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USB Keyboards in DOS Mode
Posted By On January 18, 2005 @ 3:56 PM In Hardware & Peripherals | No Comments
If you have a USB keyboard, you may find that if you boot to a system prompt it refuses to work. Seems no amount of key pounding solves the problem—it’s like the computer doesn’t even know the keyboard is there.
You see, USB sometimes won’t work outside the Windows environment. However, all is not lost—sometimes there is an option to enable USB keyboard and mice buried deep within the mysterious regions of your computer’s CMOS. This is especially true on newer computers (really new computers usually already have it enabled).
So, if you have a USB keyboard (wireless or otherwise) that you want to use in DOS mode, follow these steps using your old PS/2 keyboard:
1. Read this warning—Messing around with your computer’s base settings (CMOS settings) can really mess things up. Proceed with caution and only do this if your 100% comfortable with it. We’re not talking windows here, these are actual machine settings. The potential consequences for messing up are enough to make your computer tech curl up in the fetal position. We assume no responsibility for you going in and nuking your computer.
OK, for the two of you who are still with me…
2. When you boot your computer, look for instructions for entering setup. They are usually at the bottom of the screen. In most systems you press the Delete or F2 key and it enters setup right after the memory test. Again, this is WAY before windows even begins starting up—we’re talking about 3 seconds after you tap the power button.
Sometimes manufacturers will give you a “splash” screen when you first turn on the computer to insulate you from all the jargon lurking just behind it. Now is not the time for digital squeamishness though. If you get a “splash” screen when you first turn on the power, hit the ESC key—that will usually let you see what’s hiding behind it (and what you need to press to get to the settings). If this is confusing, or you’ve just noticed a bead of sweat forming above your left eye, stop now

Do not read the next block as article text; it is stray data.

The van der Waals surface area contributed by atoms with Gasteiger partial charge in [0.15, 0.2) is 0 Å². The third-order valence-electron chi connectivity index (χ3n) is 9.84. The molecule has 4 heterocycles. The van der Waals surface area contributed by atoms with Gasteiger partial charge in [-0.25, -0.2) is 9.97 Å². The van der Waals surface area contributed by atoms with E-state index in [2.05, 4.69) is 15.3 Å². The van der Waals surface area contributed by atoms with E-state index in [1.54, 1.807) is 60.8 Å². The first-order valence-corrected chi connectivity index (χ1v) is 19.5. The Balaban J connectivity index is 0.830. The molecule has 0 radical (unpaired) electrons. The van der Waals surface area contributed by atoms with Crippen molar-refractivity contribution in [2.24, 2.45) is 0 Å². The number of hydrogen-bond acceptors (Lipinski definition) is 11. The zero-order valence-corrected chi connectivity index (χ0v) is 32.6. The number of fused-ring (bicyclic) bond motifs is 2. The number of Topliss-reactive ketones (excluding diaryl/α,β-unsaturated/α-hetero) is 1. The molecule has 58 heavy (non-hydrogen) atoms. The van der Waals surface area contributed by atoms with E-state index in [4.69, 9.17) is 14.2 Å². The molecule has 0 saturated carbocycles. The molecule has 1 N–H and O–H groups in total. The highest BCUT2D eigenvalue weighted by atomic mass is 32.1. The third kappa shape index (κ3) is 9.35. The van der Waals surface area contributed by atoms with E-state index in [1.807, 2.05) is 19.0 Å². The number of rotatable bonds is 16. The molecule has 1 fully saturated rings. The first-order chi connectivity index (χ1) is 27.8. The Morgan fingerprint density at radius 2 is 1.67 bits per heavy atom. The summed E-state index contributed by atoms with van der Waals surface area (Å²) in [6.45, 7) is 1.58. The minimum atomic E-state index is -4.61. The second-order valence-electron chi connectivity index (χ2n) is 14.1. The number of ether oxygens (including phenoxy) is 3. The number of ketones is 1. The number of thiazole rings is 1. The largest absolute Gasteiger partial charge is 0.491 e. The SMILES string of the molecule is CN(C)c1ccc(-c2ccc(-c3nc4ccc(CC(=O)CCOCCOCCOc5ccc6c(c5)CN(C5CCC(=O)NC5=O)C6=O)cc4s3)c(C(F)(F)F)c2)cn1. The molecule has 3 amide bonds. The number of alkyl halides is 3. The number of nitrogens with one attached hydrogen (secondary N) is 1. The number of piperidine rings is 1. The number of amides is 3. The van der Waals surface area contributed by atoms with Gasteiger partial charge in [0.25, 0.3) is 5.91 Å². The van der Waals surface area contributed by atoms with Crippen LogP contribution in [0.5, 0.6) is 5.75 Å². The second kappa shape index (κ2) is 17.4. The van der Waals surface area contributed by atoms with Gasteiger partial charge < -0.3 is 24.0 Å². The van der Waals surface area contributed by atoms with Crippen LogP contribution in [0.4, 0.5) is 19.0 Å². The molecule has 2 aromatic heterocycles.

3. OK, you’ve pressed your way into to system settings area—congrats! From here, I’m only going to give you very general advice: all these setup screens tend to be a little different. You’ll probably scroll through items using your tab, pageup / pagedown, or arrow keys (sorry, no mouse support here). Usually there is a “guide” as to which buttons to push somewhere to the south of your display.
4. For this tip, we’re looking for some sort of USB setup. Most of the time, it’s under a category called “Integrated Peripherals” or something equally cryptic. Use your arrow keys to highlight that category and press Enter to go see your options. Again, since this stuff varies from machine to machine, you may have to fish around a little before you stumble upon USB settings. Normally, hitting your ESC key will back you out of a category and dump you back to the main screen.
Once you find those USB settings, you may see an option for enabling a USB mouse, keyboard, or just enabling USB support. You generally highlight the selection you want, press the enter key, then use arrows to change. AGAIN, this may vary!!! Don’t make any changes you’re not sure about.
5. Finally, exit the system settings. There should be some kind of menu item that says “Save Changes And Exit”. If you have any lingering doubts about the computer’s ability to run again after your “adjustments”, exit with the one that says “Discard Changes And Exit”.
If all that’s too much for ya, you can always keep an old PS keyboard on hand for your DOS dealings
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